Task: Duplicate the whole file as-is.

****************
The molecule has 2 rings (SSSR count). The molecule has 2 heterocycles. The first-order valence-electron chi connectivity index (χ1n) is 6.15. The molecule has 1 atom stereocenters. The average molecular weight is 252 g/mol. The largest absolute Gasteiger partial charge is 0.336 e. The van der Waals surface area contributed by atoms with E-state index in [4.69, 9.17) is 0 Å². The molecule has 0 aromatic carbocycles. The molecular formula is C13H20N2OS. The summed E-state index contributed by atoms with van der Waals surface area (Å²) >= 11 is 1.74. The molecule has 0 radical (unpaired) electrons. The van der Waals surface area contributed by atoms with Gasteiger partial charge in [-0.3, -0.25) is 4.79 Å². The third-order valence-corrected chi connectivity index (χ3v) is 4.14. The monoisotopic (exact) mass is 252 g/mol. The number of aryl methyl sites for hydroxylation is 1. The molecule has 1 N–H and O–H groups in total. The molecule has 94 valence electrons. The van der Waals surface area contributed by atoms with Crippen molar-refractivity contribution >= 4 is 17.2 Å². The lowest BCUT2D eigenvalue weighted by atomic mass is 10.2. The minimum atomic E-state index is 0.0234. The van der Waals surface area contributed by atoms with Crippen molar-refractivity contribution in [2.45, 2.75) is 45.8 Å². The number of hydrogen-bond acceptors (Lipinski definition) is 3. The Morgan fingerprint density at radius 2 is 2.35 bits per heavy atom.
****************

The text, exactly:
The molecule has 2 rings (SSSR count). The molecule has 2 heterocycles. The first-order valence-electron chi connectivity index (χ1n) is 6.15. The molecule has 1 atom stereocenters. The average molecular weight is 252 g/mol. The largest absolute Gasteiger partial charge is 0.336 e. The van der Waals surface area contributed by atoms with E-state index in [4.69, 9.17) is 0 Å². The molecule has 0 aromatic carbocycles. The molecular formula is C13H20N2OS. The summed E-state index contributed by atoms with van der Waals surface area (Å²) >= 11 is 1.74. The molecule has 0 radical (unpaired) electrons. The van der Waals surface area contributed by atoms with Gasteiger partial charge in [-0.3, -0.25) is 4.79 Å². The third-order valence-corrected chi connectivity index (χ3v) is 4.14. The monoisotopic (exact) mass is 252 g/mol. The number of aryl methyl sites for hydroxylation is 1. The molecule has 1 N–H and O–H groups in total. The molecule has 94 valence electrons. The van der Waals surface area contributed by atoms with Crippen molar-refractivity contribution >= 4 is 17.2 Å². The lowest BCUT2D eigenvalue weighted by atomic mass is 10.2. The minimum atomic E-state index is 0.0234. The van der Waals surface area contributed by atoms with Crippen molar-refractivity contribution in [2.45, 2.75) is 45.8 Å². The number of hydrogen-bond acceptors (Lipinski definition) is 3. The Morgan fingerprint density at radius 2 is 2.35 bits per heavy atom.